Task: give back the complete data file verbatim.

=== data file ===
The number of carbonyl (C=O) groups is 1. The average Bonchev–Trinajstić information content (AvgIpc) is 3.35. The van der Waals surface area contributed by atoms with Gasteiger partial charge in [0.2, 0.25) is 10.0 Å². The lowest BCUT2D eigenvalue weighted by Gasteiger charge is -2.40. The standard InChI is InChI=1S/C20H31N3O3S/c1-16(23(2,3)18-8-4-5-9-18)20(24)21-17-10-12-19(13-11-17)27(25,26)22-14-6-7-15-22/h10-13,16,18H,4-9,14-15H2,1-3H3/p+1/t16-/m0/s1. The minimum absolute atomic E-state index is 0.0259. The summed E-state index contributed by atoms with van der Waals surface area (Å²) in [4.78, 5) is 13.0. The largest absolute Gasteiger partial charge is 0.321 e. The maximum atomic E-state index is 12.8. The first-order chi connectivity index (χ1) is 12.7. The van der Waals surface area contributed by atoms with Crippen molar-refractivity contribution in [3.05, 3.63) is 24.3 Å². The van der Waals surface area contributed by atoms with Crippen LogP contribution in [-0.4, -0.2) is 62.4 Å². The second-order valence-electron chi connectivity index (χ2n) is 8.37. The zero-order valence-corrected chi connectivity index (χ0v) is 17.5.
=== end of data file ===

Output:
The number of carbonyl (C=O) groups is 1. The average Bonchev–Trinajstić information content (AvgIpc) is 3.35. The van der Waals surface area contributed by atoms with Gasteiger partial charge in [0.2, 0.25) is 10.0 Å². The lowest BCUT2D eigenvalue weighted by Gasteiger charge is -2.40. The standard InChI is InChI=1S/C20H31N3O3S/c1-16(23(2,3)18-8-4-5-9-18)20(24)21-17-10-12-19(13-11-17)27(25,26)22-14-6-7-15-22/h10-13,16,18H,4-9,14-15H2,1-3H3/p+1/t16-/m0/s1. The minimum absolute atomic E-state index is 0.0259. The summed E-state index contributed by atoms with van der Waals surface area (Å²) in [4.78, 5) is 13.0. The largest absolute Gasteiger partial charge is 0.321 e. The maximum atomic E-state index is 12.8. The first-order chi connectivity index (χ1) is 12.7. The van der Waals surface area contributed by atoms with Crippen molar-refractivity contribution in [3.05, 3.63) is 24.3 Å². The van der Waals surface area contributed by atoms with Crippen LogP contribution in [-0.4, -0.2) is 62.4 Å². The second-order valence-electron chi connectivity index (χ2n) is 8.37. The zero-order valence-corrected chi connectivity index (χ0v) is 17.5.